Weapon, let’s think about what all weapons have in common — They deal damage. For simpleness sake, that’s the only thing we’re going to program them to do. But before we can do that, we’ve got to define our
__init__() method. But! Since this class will be the child of class
Item, we do it a little differently:
class Weapon(Item): def __init__(self, slots = 2, damage = 1, element = “normal”): super().__init__(slots) self.damage = damage self.element = element
Line by line:
class Weapon(Item):tells Python we’re defining class
Weaponand that it is the child of
Item, notice the parentheses this time!
def __init__(self, slots = 2, damage = 1, element = “normal”):does the same as before, but with the addition of a few attributes that weren’t present in the parent class.
super().__init__(slots)is the part that actually “does” the inheritance. This just means “Use the parent’s protocol for initializing slots.” Here it doesn’t save us any lines, but in more complicated examples, it saves a lot of headache with rewriting initialization stuff.
self.damage = damageand
self.element = elementare doing the same as
self.slotsdid in the previous example.
Simple enough, but let’s add a method! Right below that we’re adding the
do_damage(). This code is being simplified for the lesson’s sake, but feel free to check out the full thing on the repo. (Nothing I’ve omitted is general enough to matter for you to learn.)
def do_damage(self, target): target.health -= self.damage
Two things to note here:
- First, class methods must always be passed the argument
selffirst. This lets the class know that it’s their own version of this method that’s being called.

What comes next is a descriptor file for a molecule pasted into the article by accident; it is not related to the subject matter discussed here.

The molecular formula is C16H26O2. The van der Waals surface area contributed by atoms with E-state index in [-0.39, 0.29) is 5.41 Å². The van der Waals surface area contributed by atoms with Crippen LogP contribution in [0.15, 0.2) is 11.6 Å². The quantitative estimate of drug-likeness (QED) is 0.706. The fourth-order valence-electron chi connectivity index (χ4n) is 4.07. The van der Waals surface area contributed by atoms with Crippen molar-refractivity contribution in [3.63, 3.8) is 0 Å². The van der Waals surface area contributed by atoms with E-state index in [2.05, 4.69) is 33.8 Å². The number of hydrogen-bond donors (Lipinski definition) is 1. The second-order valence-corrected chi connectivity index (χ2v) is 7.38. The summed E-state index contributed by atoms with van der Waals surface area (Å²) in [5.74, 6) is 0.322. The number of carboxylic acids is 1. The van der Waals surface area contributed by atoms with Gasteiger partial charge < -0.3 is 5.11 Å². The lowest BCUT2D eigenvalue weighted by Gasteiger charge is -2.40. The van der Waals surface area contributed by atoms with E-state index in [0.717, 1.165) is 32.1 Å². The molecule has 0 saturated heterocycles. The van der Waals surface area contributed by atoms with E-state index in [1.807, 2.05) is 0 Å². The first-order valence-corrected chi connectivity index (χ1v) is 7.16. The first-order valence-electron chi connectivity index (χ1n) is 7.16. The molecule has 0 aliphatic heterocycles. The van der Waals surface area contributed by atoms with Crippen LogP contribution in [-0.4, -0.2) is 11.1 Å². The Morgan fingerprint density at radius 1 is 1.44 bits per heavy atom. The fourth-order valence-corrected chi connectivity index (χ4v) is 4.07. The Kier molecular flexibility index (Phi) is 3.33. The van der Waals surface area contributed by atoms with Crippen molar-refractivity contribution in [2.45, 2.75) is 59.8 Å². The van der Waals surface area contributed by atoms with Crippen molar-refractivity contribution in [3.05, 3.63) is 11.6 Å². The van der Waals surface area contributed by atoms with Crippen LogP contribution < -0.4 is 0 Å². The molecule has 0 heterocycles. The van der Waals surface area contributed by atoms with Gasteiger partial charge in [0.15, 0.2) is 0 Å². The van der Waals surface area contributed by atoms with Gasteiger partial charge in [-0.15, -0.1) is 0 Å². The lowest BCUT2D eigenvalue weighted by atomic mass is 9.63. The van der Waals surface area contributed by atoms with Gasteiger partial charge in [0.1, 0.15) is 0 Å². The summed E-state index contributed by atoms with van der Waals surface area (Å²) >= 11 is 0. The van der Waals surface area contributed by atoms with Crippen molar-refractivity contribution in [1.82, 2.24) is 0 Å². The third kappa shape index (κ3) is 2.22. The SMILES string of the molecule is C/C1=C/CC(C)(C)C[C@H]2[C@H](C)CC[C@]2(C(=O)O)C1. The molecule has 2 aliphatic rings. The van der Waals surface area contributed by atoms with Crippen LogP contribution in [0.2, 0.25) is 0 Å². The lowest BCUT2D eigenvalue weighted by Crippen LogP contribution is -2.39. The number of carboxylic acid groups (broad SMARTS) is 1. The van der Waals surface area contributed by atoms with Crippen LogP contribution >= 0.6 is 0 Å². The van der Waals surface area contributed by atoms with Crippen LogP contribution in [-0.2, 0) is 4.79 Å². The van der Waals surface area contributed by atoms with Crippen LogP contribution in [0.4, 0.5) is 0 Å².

- Second, the same is true when referencing attributes. Notice how we called
self.damageand not just
damage? Not doing this would throw an error that
damagewas never defined.
We have a method. We have a subclass. We have a desire for more!
“Second Generation” Inheritance
I haven’t seen anyone else call it this, and honestly I’m not sure if there’s an agreed-upon term for this, but I’m talking about subclasses of subclasses and so on. What we’re doing here is making a subclass of
Blaster. Lazer rifles, bazookas, wild west revolvers. Anything that shoots will be counted as a
Another second-generation class would be something like
MeleeWeapon. By having defined
do_damage() previously in
Weapon, we don’t need to rewrite in every sub-subclass, and any time we want to update it, we only have to do so in one place!
Blaster class, we’re adding attributes and a method:
class Blaster(Weapon): def __init__(self, slots = 2, damage = 1, element = “normal”, mag = 8): super().__init__(slots, damage, element) self.range_ = range_ self.mag = mag self.mag_status = mag self.ammo = ammo self.accuracy = accuracy def shoot(self, target): # Logic to determine if target in range, if you hit, etc. # Removed for lesson simplicity # Deal damage self.do_damage(target) # Decrement ammo self.mag_status -= 1 print(“Successful Hit”)
So here, everything in
__init__() is logically the same as it was in
Weapon, as is the
class Blaster(Weapon): portion. You’ll notice, however, that this time we’re inheriting three attributes from Weapon (
element) as opposed to just one (
shoot(), which has been simplified, contains the line
do_damage(), however, has not been defined within the
Blaster class. Normally this would throw an error, but since we’re inheriting from the
Weapon class, we inherit this method too, even without explicitly saying so. When we make that call to
self.do_damage() it’s like we’re calling the
Weapon class and asking how it’s done.
You’ve now learned how to enact Python’s
super().__init__() to perform inheritance, and even how to do so on a second-generation scale. Now go get coding, and show me what you make! I’m accessible on Twitter at @zych_steven. The full repository with much more complicated code can be found here if you wanna dive into this inventory system, or drop a suggestion or two! Thanks for reading! :)